Source: FBI Investigating Whether Rupert Murdoch’s News Corp. Tried To Hack 9/11 Victims’ Phones
NEW YORK (CBSNewYork/AP) — The FBI has opened an investigation into allegations that media mogul Rupert Murdoch’s News Corp. sought to hack into the phones of Sept. 11 victims, a law enforcement official said Thursday.
The official spoke to The Associated Press on condition of anonymity because he was not authorized to speak publicly.
Long Island Rep. Peter King said that he wanted to see an investigation.
“I want them to investigate and investigate fully. I have a lot of 9/11 families in my district, they’re entitled to know if their privacy was violated,” King said.
Meanwhile, Murdoch told the Wall Street Journal — which is owned by News Corp. — that he is “just getting annoyed” at all the recent negative press.
Murdoch dismissed reports he would sell his U.K. newspapers to stem the scandal, calling the suggestion “total rubbish.”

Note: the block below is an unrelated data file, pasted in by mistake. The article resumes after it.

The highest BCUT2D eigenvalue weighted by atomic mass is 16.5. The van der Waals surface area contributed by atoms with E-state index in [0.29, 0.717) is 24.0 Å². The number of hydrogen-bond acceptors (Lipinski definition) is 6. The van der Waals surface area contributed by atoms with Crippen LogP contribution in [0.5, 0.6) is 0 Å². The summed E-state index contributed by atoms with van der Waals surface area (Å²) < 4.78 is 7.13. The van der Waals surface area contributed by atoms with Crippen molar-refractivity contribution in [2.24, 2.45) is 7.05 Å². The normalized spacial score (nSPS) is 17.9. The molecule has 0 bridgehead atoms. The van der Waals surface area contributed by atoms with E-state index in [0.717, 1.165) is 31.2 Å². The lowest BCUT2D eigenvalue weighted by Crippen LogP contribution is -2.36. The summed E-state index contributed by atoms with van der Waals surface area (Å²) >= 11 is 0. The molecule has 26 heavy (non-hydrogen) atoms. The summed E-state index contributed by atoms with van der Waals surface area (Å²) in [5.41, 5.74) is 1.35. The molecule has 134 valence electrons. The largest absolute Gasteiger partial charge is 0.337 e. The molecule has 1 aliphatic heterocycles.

He also rejected criticism of his son James’s response to the crisis, saying “he acted as fast as he could, the moment he could.”
A rival newspaper reported last week that the company’s News of the World had hacked into the phone of U.K. teenage murder victim Milly Dowler in 2002 and may have impeded a police investigation into the 13-year-old’s disappearance.
More possible victims soon emerged: other child murder victims, 2005 London bombing victims, the families of dead soldiers and former Prime Minister Gordon Brown.
The FBI’s New York office didn’t immediately comment Thursday. There was no immediate response to messages left for News Corp. and the U.S. attorney’s office in Manhattan.
On Thursday, Murdoch caved in to pressure from Britain’s Parliament as he and his son first refused, then agreed, to appear next week before lawmakers investigating phone hacking and bribery by employees of their newspaper empire.
Murdoch began his media career in Australia in 1952 after inheriting The News newspaper after the death of his father, and he has built News Corp. into one of the world’s biggest media groups. Assets include Fox News, the 20th Century Fox movie studio, The Wall Street Journal, the New York Post and three newspapers in Britain — down from four with the death of the News of the World.
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